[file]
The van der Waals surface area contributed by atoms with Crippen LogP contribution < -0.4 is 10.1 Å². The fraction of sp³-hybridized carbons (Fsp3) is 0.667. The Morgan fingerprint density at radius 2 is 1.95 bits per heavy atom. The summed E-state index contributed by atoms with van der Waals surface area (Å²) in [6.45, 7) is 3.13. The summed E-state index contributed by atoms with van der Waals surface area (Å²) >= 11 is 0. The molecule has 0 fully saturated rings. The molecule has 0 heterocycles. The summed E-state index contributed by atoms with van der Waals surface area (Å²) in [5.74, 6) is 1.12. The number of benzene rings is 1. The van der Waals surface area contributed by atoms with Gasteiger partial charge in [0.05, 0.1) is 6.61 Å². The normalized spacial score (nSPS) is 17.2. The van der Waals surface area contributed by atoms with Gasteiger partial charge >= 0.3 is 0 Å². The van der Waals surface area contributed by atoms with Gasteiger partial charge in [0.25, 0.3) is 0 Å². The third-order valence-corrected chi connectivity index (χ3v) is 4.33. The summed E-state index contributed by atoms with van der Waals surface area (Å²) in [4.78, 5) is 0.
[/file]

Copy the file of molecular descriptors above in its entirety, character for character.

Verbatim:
The van der Waals surface area contributed by atoms with Crippen LogP contribution < -0.4 is 10.1 Å². The fraction of sp³-hybridized carbons (Fsp3) is 0.667. The Morgan fingerprint density at radius 2 is 1.95 bits per heavy atom. The summed E-state index contributed by atoms with van der Waals surface area (Å²) in [6.45, 7) is 3.13. The summed E-state index contributed by atoms with van der Waals surface area (Å²) >= 11 is 0. The molecule has 0 fully saturated rings. The molecule has 0 heterocycles. The summed E-state index contributed by atoms with van der Waals surface area (Å²) in [5.74, 6) is 1.12. The number of benzene rings is 1. The van der Waals surface area contributed by atoms with Gasteiger partial charge in [0.05, 0.1) is 6.61 Å². The normalized spacial score (nSPS) is 17.2. The van der Waals surface area contributed by atoms with Gasteiger partial charge >= 0.3 is 0 Å². The van der Waals surface area contributed by atoms with Gasteiger partial charge in [0.25, 0.3) is 0 Å². The third-order valence-corrected chi connectivity index (χ3v) is 4.33. The summed E-state index contributed by atoms with van der Waals surface area (Å²) in [4.78, 5) is 0.